Final Four Preview
Another unpredictable tournament has finally weeded out all but four teams for one final weekend. The remaining competitors, Louisville, Wichita State, Michigan, and Syracuse are a mish-mash of styles that should make for another difficult-to-predict round of play.
Let’s take a look at each matchup.
(1) Louisville versus (9) Wichita State
Few outside the state of Kansas predicted the Shockers would get this far. In fact, few in the state of Kansas even gave them a chance. This is a team that Kansas and Kansas State no longer play—mainly due to the Shockers annually expected low RPI. The team had just a 2–2 record against tournament teams heading into the big dance. But here they are using the element of surprise and some intense defense to get to the promised land.
Wichita State has held each of its four tournament opponents (including top-ranked Gonzaga) to less than 36 percent shooting en route to winning the West region. Fortunately, it’ll still have the element of surprise here to help—and it’ll need it against a dangerous Louisville team.
The Cardinals, which have lost once since late-January (a six-overtime thriller against Notre Dame) come at teams with speed, power, and pressure—lots of pressure—to hamper their opponents. In the regional finals against Duke, Louisville had 10 steals and 9 blocked shots—including 4 by center Gorgui Dieng, who averages 2.5 per game (third best in the Big East). Because of Dieng’s inside presence, the guards are free to turn up the perimeter pressure with little fear of anyone successfully getting past their shot-blocking teammate.
On offense, the speed of starting guards Peyton Siva and Russ Smith is almost too much for teams to take. Time and time again the duo was able to drive the lane against Duke and either get a layup or draw the defense in thus freeing up shooters for wide open looks beyond the 3-point line. To wit, the Cardinals have shot better than 50 percent in all four tournament games as Rick Pitino has them playing in high gear at just the right time of year.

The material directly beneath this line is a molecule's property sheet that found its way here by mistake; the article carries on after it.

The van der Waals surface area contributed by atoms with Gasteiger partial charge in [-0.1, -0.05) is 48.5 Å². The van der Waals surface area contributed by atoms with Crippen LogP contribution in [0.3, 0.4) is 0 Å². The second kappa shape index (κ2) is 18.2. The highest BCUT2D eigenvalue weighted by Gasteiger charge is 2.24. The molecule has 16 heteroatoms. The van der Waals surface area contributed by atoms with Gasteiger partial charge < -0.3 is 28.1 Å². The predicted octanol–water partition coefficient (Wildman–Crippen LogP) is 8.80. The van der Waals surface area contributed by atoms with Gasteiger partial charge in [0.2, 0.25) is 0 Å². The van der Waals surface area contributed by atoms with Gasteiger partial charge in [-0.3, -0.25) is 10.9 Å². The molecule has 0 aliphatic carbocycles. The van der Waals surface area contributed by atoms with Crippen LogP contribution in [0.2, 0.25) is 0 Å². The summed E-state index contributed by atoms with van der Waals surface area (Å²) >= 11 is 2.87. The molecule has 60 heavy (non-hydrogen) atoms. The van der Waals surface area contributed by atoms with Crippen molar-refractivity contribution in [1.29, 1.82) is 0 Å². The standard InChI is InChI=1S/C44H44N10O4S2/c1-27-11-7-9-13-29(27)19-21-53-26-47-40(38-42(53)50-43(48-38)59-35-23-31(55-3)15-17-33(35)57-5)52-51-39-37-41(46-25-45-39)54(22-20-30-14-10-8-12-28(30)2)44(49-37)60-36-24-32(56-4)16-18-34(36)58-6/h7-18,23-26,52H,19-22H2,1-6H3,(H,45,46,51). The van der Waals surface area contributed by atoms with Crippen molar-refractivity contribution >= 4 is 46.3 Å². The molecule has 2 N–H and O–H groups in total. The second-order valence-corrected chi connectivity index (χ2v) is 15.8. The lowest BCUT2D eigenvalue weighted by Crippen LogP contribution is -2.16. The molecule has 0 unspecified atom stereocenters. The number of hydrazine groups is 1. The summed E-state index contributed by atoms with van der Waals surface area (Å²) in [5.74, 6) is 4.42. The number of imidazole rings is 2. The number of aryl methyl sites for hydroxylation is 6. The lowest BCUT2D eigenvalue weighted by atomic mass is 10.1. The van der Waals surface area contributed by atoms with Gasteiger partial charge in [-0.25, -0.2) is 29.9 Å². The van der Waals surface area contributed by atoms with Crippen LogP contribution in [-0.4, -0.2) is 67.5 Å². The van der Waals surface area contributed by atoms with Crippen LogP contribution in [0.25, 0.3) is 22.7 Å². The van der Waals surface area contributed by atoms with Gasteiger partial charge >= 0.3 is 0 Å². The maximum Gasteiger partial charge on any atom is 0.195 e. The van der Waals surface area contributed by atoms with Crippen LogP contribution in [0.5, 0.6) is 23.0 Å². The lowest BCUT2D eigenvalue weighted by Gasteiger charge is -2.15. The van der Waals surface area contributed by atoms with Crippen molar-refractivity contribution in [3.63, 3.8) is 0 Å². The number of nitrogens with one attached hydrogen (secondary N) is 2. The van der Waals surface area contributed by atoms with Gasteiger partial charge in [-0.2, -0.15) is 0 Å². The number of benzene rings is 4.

Wichita State certainly wasn’t favored against Gonzaga, Ohio State, or even Pittsburgh thus far, yet the Shockers prevailed each time. They certainly aren’t favored here against a talented team playing its best basketball of the year.
Prediction: Louisville 78, Wichita State 66
(4) Syracuse versus (4) Michigan
The term parity was used a fair amount this season to describe the number of great, yet not overwhelmingly dominant teams, that looked like contenders for the title. This here is a matchup of two of those thought-to-be-contenders, both of which slid late in the season into a deceivingly low fourth-seed slot.
The Orange were in the top 10 all season long until losing four of their final five regular season games. Syracuse, which has so often been the case in recent history, was unpredictable come tournament time. The ’Cuse, which had been bounced by a lower seeded team in six of its last seven tournament appearances, though, has been playing some worry-free basketball ever since Louisville came back and defeated them for the Big East tournament title in early March.
With the burden of a high ranking and a high seed (and thus expectations) off its shoulders the Orange drubbed Montana (by 47 points) in the opener before squeezing past Cal 66–60 to get to the Sweet 16 to face everyone’s tournament favorite: Indiana.
But the Hoosiers, just like Syracuse’s other three opponents in the tournament, failed to hit even 40 percent of the shots against coach Jim Boeheim’s patented zone defense and were really never in the game. Ditto for the Marquette game as the Golden Eagles were just 12 for 53 from the floor.
The zone is going to have to be in full effect to stop Michigan Saturday though. The Wolverines have been rolling ever since ending Kansas’s season with a shocking 33–17 run over the final 11.5 minutes in the regional semifinals to win in overtime. The game, considered one of the best in the tournament, featured All-American guard Trey Burke hitting several 25-foot 3-pointers to dwindle the Kansas lead, and a 30-foot dagger to send it to overtime.
Two days later, the fourth-seeded Wolverines, which were ranked No. 1 for a week in January before a late-season swoon, jumped all over Florida from the get-go to romp their way to the Final Four.
Making the team all the more difficult to defend has been the play of freshman power forward Mitch McGary. The highly recruited McGary has a pair of double-doubles in the tournament, including a 25-point, 14 rebound effort against Kansas and its shot-blocking center Jeff Withey.
Rebounding is one of the weaknesses of Syracuse’s zone defense and also, the Wolverines have the best point guard in the nation in Trey Burke.
Prediction: Michigan 82, Syracuse 73.